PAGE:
I am working through The NURBS Book and I have come across two types of surface interpolations for my data:

1) Global Interpolation of data with a B-spline surface, and

2) Skinning surface (makes a surface by interpolating over B-spline curves).

I see that option (1) interpolates a set of data points, while option (2) interpolates over a set of B-spline curves. If my data is a set of sets of planar points I could easily use option (1) or (2). Option (1) is straightforward. For option (2) I would simply interpolate each set of points with a B-spline curve and then interpolate over the curves.

I guess my question is, Is there a difference between the two methods for my particular case, that is, when the actual data points are known?

I suppose that if I only had curves and not data points, I would need to do option (2).


The surface skinning technique basically assumes that each curve is an isoparametric curve of the surface. So, if you interpolate data points into B-spline curves first and use surface skinning to interpolate these curves, you are assuming that the points on the same B-spline curves have the same u or v values in the surface's parameter space. Therefore, when input curves are not well-aligned, very often the resulting skinned surface will have bad parametrization. If you interpolate directly from data points, you will not have this problem.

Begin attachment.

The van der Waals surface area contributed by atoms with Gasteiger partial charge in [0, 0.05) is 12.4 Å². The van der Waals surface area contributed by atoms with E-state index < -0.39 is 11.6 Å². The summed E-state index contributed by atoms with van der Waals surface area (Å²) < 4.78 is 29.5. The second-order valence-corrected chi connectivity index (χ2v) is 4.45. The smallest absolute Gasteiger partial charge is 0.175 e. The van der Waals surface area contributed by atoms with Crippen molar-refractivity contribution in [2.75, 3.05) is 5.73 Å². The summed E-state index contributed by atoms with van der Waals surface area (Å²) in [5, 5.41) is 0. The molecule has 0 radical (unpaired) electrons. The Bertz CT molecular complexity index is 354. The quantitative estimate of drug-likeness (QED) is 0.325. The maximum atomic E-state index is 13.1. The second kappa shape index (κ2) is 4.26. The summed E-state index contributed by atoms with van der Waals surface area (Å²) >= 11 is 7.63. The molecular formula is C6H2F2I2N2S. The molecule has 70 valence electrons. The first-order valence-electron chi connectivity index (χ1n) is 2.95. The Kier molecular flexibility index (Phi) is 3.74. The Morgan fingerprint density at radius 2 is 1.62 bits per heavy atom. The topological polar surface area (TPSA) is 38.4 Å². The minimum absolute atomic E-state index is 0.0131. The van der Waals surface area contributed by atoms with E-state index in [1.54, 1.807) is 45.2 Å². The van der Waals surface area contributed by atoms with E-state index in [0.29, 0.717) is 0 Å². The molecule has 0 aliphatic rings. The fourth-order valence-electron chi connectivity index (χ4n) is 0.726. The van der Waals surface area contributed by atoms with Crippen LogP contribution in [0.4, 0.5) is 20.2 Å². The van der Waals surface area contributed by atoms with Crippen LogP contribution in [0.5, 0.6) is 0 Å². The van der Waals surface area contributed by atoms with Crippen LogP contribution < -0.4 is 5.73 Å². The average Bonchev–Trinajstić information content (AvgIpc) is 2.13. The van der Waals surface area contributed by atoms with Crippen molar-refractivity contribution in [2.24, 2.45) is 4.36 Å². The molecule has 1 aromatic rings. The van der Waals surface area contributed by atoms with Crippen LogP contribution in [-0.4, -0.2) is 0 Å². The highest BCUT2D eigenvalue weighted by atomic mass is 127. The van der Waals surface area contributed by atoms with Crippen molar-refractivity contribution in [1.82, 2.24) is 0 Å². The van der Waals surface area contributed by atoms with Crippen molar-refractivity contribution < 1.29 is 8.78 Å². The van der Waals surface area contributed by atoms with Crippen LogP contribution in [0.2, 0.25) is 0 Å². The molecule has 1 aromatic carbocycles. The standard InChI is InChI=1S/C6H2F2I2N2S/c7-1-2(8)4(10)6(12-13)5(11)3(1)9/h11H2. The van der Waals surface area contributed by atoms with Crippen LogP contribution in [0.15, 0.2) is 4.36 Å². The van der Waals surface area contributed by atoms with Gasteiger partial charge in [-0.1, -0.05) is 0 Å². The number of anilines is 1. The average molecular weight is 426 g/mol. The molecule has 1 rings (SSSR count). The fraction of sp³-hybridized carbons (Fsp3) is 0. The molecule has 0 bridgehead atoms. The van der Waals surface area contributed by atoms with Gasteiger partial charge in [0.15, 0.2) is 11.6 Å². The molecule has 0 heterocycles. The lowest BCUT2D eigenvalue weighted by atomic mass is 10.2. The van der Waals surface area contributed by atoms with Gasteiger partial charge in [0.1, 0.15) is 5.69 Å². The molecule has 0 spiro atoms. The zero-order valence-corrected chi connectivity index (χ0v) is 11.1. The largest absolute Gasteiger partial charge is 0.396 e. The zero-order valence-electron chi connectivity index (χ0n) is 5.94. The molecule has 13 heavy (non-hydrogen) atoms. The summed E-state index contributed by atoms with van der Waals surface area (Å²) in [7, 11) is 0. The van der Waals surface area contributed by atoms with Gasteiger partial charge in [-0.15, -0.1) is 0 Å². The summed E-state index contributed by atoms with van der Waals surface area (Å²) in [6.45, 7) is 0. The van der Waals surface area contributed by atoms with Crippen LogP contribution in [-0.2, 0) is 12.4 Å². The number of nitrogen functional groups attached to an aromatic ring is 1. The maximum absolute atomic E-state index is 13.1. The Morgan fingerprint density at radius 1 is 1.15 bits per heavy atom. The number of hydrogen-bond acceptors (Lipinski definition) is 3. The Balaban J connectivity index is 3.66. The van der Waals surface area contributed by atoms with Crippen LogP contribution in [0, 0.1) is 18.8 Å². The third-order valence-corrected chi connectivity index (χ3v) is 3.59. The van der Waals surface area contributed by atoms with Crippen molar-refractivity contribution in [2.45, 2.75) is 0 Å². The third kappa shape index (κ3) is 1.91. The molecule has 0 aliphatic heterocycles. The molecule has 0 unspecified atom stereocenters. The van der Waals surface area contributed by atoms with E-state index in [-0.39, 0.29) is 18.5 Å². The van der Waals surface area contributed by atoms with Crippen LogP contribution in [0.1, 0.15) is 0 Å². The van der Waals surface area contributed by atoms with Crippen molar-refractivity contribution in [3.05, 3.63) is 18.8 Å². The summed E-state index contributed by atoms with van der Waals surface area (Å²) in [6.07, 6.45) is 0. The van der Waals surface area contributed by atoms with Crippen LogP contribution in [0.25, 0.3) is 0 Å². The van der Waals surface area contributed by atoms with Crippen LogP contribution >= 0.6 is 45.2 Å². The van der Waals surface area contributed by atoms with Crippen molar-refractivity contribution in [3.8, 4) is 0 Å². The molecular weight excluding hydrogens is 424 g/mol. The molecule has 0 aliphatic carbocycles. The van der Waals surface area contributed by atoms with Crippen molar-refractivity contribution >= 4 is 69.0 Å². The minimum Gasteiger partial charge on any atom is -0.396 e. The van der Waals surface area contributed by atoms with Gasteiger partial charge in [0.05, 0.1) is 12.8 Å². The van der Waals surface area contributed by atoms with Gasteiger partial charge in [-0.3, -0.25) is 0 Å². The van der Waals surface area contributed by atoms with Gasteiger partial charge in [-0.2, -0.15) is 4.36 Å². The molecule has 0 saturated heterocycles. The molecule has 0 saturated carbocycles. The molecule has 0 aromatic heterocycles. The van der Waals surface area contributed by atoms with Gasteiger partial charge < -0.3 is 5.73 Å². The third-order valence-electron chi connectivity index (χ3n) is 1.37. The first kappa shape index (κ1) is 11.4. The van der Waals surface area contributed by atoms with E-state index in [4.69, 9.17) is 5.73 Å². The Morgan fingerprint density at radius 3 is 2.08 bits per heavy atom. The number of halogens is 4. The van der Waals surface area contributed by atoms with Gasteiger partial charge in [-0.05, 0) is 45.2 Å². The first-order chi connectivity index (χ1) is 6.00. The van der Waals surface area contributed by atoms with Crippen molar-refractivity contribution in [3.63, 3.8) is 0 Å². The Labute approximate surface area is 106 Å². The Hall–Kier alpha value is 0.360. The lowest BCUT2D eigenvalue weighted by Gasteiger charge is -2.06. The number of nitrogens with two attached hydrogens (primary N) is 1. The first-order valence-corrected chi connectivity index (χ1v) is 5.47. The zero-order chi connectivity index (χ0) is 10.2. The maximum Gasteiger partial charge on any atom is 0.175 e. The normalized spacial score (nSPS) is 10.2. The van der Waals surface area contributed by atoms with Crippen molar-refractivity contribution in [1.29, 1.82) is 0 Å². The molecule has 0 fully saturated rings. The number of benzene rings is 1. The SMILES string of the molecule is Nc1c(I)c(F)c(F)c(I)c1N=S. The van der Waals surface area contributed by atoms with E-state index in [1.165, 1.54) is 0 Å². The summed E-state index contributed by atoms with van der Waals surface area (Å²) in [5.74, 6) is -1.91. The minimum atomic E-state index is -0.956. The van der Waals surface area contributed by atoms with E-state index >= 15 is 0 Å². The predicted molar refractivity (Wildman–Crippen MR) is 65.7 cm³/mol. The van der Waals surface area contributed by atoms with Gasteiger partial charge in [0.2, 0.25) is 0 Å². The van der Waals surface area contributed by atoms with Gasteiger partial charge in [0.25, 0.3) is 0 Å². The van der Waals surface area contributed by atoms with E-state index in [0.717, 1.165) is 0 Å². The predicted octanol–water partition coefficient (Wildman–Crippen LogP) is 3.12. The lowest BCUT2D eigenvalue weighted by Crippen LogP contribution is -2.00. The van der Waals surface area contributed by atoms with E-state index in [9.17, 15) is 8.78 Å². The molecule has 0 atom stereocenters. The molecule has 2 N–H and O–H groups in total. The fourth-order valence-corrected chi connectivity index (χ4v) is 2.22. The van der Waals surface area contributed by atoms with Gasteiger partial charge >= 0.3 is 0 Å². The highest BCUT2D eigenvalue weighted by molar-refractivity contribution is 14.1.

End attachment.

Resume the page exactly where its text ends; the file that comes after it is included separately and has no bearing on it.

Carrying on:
As a matter of fact, if you have some curves that are very badly aligned, it is often recommended to sample points on the curves and interpolate a surface from the sampled data points. This way the resulting surface has a better chance to be well parametrized. Of course, this way the input curves only lie closely on the resulting surface.


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